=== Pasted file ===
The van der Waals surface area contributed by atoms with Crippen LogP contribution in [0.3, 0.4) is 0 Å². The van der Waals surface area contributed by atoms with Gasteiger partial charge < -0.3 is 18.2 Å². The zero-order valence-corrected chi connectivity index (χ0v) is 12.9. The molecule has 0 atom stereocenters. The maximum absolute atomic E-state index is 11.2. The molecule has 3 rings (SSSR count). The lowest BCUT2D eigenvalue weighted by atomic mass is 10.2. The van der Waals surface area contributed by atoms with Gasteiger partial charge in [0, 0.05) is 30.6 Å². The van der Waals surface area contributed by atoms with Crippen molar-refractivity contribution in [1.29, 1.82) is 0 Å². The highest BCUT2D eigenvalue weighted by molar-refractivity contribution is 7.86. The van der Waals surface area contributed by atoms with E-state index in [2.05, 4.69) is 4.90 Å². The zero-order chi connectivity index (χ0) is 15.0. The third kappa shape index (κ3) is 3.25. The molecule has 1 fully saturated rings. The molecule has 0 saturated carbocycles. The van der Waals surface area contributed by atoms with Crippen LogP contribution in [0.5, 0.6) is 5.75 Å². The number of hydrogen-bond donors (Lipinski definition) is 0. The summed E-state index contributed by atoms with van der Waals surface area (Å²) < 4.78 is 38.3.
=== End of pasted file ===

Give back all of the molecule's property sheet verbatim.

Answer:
The van der Waals surface area contributed by atoms with Crippen LogP contribution in [0.3, 0.4) is 0 Å². The van der Waals surface area contributed by atoms with Gasteiger partial charge < -0.3 is 18.2 Å². The zero-order valence-corrected chi connectivity index (χ0v) is 12.9. The molecule has 0 atom stereocenters. The maximum absolute atomic E-state index is 11.2. The molecule has 3 rings (SSSR count). The lowest BCUT2D eigenvalue weighted by atomic mass is 10.2. The van der Waals surface area contributed by atoms with Gasteiger partial charge in [0, 0.05) is 30.6 Å². The van der Waals surface area contributed by atoms with Crippen molar-refractivity contribution in [1.29, 1.82) is 0 Å². The highest BCUT2D eigenvalue weighted by molar-refractivity contribution is 7.86. The van der Waals surface area contributed by atoms with E-state index in [2.05, 4.69) is 4.90 Å². The zero-order chi connectivity index (χ0) is 15.0. The third kappa shape index (κ3) is 3.25. The molecule has 1 fully saturated rings. The molecule has 0 saturated carbocycles. The van der Waals surface area contributed by atoms with Crippen LogP contribution in [0.5, 0.6) is 5.75 Å². The number of hydrogen-bond donors (Lipinski definition) is 0. The summed E-state index contributed by atoms with van der Waals surface area (Å²) < 4.78 is 38.3.